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Only 25% textile firms know of quota removal
Monica Gupta in New Delhi | January 20, 2005 11:09 IST
Even though the textile export quota has been dismantled, not everybody in India is aware of it.
Only the large textiles companies are - small firms do not seem to have any clue on what is happening and, therefore, the question of these firms preparing to face a quota-free regime does not arise.
A survey conducted by the Research and Information System for Non-Aligned and Other Developing Countries has revealed that 75 of the 100 firms covered in the study are not aware of the development.
The firms included in the sample for a discussion paper titled 'Industrial Restructuring and Export Competitiveness of the Textiles and Clothing Sector in Saarc in the Context of MFA phase-out' covered the textiles and the clothing sector in different parts of the country and those involved in the production of a diverse range of products.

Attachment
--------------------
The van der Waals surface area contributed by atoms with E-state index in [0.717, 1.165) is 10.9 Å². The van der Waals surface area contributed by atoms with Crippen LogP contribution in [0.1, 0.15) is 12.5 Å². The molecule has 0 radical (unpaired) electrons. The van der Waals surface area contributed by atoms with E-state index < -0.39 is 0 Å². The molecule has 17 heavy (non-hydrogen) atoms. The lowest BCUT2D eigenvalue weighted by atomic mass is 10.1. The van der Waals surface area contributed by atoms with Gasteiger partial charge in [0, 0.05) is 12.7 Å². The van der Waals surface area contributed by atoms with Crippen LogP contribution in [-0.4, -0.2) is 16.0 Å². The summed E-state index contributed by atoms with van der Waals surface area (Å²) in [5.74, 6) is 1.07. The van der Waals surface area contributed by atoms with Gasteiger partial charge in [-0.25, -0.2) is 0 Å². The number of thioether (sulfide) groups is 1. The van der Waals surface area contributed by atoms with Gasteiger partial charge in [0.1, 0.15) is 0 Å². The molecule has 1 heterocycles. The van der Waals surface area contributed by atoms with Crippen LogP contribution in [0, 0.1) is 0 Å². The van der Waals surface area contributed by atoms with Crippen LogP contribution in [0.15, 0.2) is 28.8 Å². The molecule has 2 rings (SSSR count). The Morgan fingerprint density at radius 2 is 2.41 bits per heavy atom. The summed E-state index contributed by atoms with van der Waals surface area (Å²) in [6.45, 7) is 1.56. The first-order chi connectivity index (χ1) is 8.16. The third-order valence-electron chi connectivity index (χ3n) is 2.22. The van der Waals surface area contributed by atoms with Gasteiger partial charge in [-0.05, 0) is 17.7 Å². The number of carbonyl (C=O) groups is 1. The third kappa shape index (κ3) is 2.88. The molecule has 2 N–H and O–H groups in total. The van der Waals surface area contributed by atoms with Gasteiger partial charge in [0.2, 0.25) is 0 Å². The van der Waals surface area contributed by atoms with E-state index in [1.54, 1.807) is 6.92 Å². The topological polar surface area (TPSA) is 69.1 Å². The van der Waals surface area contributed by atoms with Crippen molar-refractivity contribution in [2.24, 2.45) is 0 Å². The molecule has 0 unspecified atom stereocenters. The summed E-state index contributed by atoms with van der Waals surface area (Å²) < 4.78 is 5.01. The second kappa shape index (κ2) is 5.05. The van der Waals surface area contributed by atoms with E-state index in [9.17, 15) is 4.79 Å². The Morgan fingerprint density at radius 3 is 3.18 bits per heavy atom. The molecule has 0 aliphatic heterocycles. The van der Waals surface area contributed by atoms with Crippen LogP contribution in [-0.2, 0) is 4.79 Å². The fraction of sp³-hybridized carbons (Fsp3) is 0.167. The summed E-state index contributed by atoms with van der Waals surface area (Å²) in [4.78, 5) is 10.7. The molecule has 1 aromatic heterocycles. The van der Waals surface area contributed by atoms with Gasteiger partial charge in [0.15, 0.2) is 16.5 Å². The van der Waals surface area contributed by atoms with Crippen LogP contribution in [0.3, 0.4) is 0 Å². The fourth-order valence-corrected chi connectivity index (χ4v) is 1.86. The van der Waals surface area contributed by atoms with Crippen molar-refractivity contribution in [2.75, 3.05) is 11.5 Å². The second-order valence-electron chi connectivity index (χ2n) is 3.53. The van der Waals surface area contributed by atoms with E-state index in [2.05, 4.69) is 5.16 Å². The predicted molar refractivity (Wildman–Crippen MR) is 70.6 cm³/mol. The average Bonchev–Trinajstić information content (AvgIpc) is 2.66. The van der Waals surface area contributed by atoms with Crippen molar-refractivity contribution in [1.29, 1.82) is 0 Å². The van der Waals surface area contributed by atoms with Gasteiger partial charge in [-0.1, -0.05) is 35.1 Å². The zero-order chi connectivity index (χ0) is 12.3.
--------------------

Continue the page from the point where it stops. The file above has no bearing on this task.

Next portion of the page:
The firms were placed in two categories - big and small - on the basis of the number of employees.
The study found the level of awareness about government-run schemes like the Textiles Upgradation Fund was nowhere near being satisfactory. Only 45 per cent of the respondents were aware of the scheme, which is aimed at making cheaper funds available for modernisation.
"It needs to be highlighted that preparedness on behalf of the government in terms of information dissemination, infrastructure availability and supply intermediates also need to be improved considerably so as to improve export competitiveness," the paper said.
Low awareness and modernisation are matched by low levels of training for use of new technologies.
The study pointed out that 55 per cent of the exporters covered in the sample provided no direct training to their workforce.
An earlier study in Sri Lanka had also found that inadequate training of managers and workers was one of the most important factors hampering productivity and competitiveness in the island nation.
In terms of trade barriers coming up in developed countries, the survey noted the industry as a whole considered environment and labour standards as the highest threat, followed by trade diversion effects, product standards and transitional safeguards.